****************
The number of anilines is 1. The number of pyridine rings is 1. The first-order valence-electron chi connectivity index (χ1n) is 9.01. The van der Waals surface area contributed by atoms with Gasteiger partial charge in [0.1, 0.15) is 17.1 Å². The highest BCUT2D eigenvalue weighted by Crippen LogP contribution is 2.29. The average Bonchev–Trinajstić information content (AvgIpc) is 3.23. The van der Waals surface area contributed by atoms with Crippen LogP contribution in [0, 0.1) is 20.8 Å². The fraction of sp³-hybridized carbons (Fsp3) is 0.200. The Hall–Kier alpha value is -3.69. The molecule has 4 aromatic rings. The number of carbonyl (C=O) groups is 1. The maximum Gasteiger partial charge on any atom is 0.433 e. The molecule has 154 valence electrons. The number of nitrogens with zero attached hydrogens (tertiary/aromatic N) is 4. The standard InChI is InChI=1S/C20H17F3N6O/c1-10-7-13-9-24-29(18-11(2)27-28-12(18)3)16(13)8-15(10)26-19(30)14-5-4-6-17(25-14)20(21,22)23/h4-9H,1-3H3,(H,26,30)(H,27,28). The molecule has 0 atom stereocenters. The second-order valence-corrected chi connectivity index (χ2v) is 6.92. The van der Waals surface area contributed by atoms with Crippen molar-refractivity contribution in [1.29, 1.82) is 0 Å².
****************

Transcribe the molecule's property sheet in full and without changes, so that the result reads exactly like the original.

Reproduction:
The number of anilines is 1. The number of pyridine rings is 1. The first-order valence-electron chi connectivity index (χ1n) is 9.01. The van der Waals surface area contributed by atoms with Gasteiger partial charge in [0.1, 0.15) is 17.1 Å². The highest BCUT2D eigenvalue weighted by Crippen LogP contribution is 2.29. The average Bonchev–Trinajstić information content (AvgIpc) is 3.23. The van der Waals surface area contributed by atoms with Crippen LogP contribution in [0, 0.1) is 20.8 Å². The fraction of sp³-hybridized carbons (Fsp3) is 0.200. The Hall–Kier alpha value is -3.69. The molecule has 4 aromatic rings. The number of carbonyl (C=O) groups is 1. The maximum Gasteiger partial charge on any atom is 0.433 e. The molecule has 154 valence electrons. The number of nitrogens with zero attached hydrogens (tertiary/aromatic N) is 4. The standard InChI is InChI=1S/C20H17F3N6O/c1-10-7-13-9-24-29(18-11(2)27-28-12(18)3)16(13)8-15(10)26-19(30)14-5-4-6-17(25-14)20(21,22)23/h4-9H,1-3H3,(H,26,30)(H,27,28). The molecule has 0 atom stereocenters. The second-order valence-corrected chi connectivity index (χ2v) is 6.92. The van der Waals surface area contributed by atoms with Crippen molar-refractivity contribution in [1.29, 1.82) is 0 Å².